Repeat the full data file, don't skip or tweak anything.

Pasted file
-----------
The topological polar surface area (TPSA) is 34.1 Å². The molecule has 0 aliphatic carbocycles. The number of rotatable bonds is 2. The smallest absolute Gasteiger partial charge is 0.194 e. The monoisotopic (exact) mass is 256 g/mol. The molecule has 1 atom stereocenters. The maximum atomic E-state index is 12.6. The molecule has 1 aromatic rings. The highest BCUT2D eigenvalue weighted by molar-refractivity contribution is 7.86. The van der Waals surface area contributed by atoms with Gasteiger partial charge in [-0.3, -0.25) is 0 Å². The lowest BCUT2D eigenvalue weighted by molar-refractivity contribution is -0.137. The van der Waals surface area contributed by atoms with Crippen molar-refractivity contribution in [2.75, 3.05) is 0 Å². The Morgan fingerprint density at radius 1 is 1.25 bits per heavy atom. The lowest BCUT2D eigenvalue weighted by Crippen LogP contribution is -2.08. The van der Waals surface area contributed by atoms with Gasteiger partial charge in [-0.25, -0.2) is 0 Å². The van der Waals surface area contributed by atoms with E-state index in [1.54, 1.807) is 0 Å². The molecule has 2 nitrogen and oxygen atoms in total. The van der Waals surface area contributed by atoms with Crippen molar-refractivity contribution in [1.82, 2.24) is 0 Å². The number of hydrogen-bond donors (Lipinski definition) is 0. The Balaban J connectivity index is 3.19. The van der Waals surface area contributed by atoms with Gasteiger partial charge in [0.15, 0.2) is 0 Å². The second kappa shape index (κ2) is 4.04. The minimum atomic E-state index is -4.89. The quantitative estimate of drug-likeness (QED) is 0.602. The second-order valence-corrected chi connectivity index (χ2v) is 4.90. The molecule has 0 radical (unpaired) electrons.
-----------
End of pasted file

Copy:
The topological polar surface area (TPSA) is 34.1 Å². The molecule has 0 aliphatic carbocycles. The number of rotatable bonds is 2. The smallest absolute Gasteiger partial charge is 0.194 e. The monoisotopic (exact) mass is 256 g/mol. The molecule has 1 atom stereocenters. The maximum atomic E-state index is 12.6. The molecule has 1 aromatic rings. The highest BCUT2D eigenvalue weighted by molar-refractivity contribution is 7.86. The van der Waals surface area contributed by atoms with Gasteiger partial charge in [-0.3, -0.25) is 0 Å². The lowest BCUT2D eigenvalue weighted by molar-refractivity contribution is -0.137. The van der Waals surface area contributed by atoms with Crippen molar-refractivity contribution in [2.75, 3.05) is 0 Å². The Morgan fingerprint density at radius 1 is 1.25 bits per heavy atom. The lowest BCUT2D eigenvalue weighted by Crippen LogP contribution is -2.08. The van der Waals surface area contributed by atoms with Gasteiger partial charge in [-0.25, -0.2) is 0 Å². The van der Waals surface area contributed by atoms with E-state index in [1.54, 1.807) is 0 Å². The molecule has 2 nitrogen and oxygen atoms in total. The van der Waals surface area contributed by atoms with Crippen molar-refractivity contribution in [1.82, 2.24) is 0 Å². The number of hydrogen-bond donors (Lipinski definition) is 0. The Balaban J connectivity index is 3.19. The van der Waals surface area contributed by atoms with Gasteiger partial charge in [0.15, 0.2) is 0 Å². The second kappa shape index (κ2) is 4.04. The minimum atomic E-state index is -4.89. The quantitative estimate of drug-likeness (QED) is 0.602. The second-order valence-corrected chi connectivity index (χ2v) is 4.90. The molecule has 0 radical (unpaired) electrons.